This section of the book is from "The Complete Herbalist" by Dr. O. Phelps Brown. Also available from Amazon: The Complete Herbalist: The People Their Own Physicians By The Use Of Nature's Remedies.
COMMON NAMES. Woodbine, Virginia Creeper, Five Leaves, False Grape, Wild wood-vine.
MEDICINAL PARTS. The bark and twigs.
Description. -- This is a woody vine, with a creeping stem, digitate leaves; leaflets acuminate, petiolate, dentate, and smooth; flowers inconspicuous, greenish, or white; and the fruit a berry, acid, dark blue, and small.
History. -- The American Ivy is a common, familiar, shrubby vine, climbing extensively, and, by means of its radiating tendrils, supporting itself firmly on trees, stone walls, churches, etc., and ascending to the height of from fifty to a hundred feet. The bark and the twigs are the parts usually used. Its taste is acrid and persistent, though not unpleasant, and its decoction is mucilaginous. The bark should be collected after the berries have ripened. It is like the ivy of England and other countries.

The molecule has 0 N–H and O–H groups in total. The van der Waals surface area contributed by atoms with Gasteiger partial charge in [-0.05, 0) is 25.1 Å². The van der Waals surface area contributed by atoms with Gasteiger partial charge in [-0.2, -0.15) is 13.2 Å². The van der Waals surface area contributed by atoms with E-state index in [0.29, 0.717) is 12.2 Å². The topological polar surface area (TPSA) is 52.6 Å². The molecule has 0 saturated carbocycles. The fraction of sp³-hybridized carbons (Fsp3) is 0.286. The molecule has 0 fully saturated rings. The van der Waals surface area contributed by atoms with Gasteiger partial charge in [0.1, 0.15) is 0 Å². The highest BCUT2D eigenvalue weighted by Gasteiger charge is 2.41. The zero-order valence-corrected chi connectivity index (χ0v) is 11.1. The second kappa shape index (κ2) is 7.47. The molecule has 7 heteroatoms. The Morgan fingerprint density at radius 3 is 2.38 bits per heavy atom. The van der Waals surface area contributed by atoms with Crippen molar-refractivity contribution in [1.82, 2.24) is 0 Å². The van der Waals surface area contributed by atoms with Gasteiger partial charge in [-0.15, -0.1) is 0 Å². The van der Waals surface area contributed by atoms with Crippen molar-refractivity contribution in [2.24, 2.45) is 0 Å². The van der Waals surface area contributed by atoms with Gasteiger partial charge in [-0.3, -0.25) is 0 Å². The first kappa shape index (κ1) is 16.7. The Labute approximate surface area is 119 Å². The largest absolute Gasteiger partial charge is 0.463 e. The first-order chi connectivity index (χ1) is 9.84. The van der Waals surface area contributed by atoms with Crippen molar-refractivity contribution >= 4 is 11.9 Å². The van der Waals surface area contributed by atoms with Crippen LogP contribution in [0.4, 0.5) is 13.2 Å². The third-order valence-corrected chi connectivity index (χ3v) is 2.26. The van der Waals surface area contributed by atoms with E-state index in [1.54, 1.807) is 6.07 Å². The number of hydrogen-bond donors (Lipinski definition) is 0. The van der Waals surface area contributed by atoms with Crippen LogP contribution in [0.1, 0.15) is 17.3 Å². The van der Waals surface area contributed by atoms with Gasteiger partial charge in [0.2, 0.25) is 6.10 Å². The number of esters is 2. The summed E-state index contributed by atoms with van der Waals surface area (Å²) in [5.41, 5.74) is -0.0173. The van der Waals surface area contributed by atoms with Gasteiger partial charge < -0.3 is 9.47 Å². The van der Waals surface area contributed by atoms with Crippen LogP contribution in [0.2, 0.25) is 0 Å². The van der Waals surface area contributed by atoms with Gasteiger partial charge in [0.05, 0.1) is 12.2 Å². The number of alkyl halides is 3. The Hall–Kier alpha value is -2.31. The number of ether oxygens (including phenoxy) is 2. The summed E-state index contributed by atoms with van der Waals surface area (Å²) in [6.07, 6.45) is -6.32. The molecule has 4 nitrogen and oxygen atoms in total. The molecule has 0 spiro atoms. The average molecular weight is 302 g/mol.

Properties and Uses. -- Alterative, tonic, astringent, and expectorant. It is used principally in form of syrup in scrofula, dropsy, bronchitis, and other pulmonary complaints. An old author affirms that there is a very great antipathy between wine and ivy, and therefore it is a remedy to preserve against drunkenness, and to relieve or cure intoxication by drinking a draught of wine in which a handful of bruised ivy leaves have been boiled.
Dose. -- Of the decoction of syrup, from one to four tablespoonfuls, three times a day.